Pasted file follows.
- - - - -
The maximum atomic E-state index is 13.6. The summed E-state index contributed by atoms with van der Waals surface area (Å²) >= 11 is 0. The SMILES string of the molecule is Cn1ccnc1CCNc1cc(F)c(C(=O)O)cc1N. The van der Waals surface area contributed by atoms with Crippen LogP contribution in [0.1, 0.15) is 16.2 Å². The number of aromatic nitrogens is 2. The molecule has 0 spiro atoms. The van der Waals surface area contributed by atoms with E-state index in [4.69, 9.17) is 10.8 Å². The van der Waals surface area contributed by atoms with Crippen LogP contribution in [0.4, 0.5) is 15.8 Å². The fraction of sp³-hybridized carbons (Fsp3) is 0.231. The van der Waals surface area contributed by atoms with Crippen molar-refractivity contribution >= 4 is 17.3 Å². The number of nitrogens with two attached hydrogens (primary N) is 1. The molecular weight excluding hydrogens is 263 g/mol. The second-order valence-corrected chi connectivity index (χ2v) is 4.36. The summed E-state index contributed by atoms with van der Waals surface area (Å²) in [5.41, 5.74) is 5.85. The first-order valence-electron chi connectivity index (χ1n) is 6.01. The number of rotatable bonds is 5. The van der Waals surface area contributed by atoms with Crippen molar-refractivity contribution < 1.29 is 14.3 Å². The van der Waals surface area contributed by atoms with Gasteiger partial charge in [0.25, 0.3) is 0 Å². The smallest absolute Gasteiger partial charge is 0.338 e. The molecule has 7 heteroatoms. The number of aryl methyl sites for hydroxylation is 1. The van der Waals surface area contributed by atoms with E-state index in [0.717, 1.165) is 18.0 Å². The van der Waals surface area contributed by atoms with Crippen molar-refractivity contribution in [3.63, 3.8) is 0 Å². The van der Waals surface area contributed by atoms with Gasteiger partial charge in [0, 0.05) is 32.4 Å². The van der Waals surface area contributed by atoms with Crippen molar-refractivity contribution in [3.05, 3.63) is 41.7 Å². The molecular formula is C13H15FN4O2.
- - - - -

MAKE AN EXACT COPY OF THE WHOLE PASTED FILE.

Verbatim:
The maximum atomic E-state index is 13.6. The summed E-state index contributed by atoms with van der Waals surface area (Å²) >= 11 is 0. The SMILES string of the molecule is Cn1ccnc1CCNc1cc(F)c(C(=O)O)cc1N. The van der Waals surface area contributed by atoms with Crippen LogP contribution in [0.1, 0.15) is 16.2 Å². The number of aromatic nitrogens is 2. The molecule has 0 spiro atoms. The van der Waals surface area contributed by atoms with E-state index in [4.69, 9.17) is 10.8 Å². The van der Waals surface area contributed by atoms with Crippen LogP contribution in [0.4, 0.5) is 15.8 Å². The fraction of sp³-hybridized carbons (Fsp3) is 0.231. The van der Waals surface area contributed by atoms with Crippen molar-refractivity contribution >= 4 is 17.3 Å². The number of nitrogens with two attached hydrogens (primary N) is 1. The molecular weight excluding hydrogens is 263 g/mol. The second-order valence-corrected chi connectivity index (χ2v) is 4.36. The summed E-state index contributed by atoms with van der Waals surface area (Å²) in [5.41, 5.74) is 5.85. The first-order valence-electron chi connectivity index (χ1n) is 6.01. The number of rotatable bonds is 5. The van der Waals surface area contributed by atoms with Crippen molar-refractivity contribution < 1.29 is 14.3 Å². The van der Waals surface area contributed by atoms with Gasteiger partial charge in [0.25, 0.3) is 0 Å². The smallest absolute Gasteiger partial charge is 0.338 e. The molecule has 7 heteroatoms. The number of aryl methyl sites for hydroxylation is 1. The van der Waals surface area contributed by atoms with E-state index in [0.717, 1.165) is 18.0 Å². The van der Waals surface area contributed by atoms with Crippen molar-refractivity contribution in [3.63, 3.8) is 0 Å². The van der Waals surface area contributed by atoms with Gasteiger partial charge in [0, 0.05) is 32.4 Å². The van der Waals surface area contributed by atoms with Crippen molar-refractivity contribution in [3.05, 3.63) is 41.7 Å². The molecular formula is C13H15FN4O2.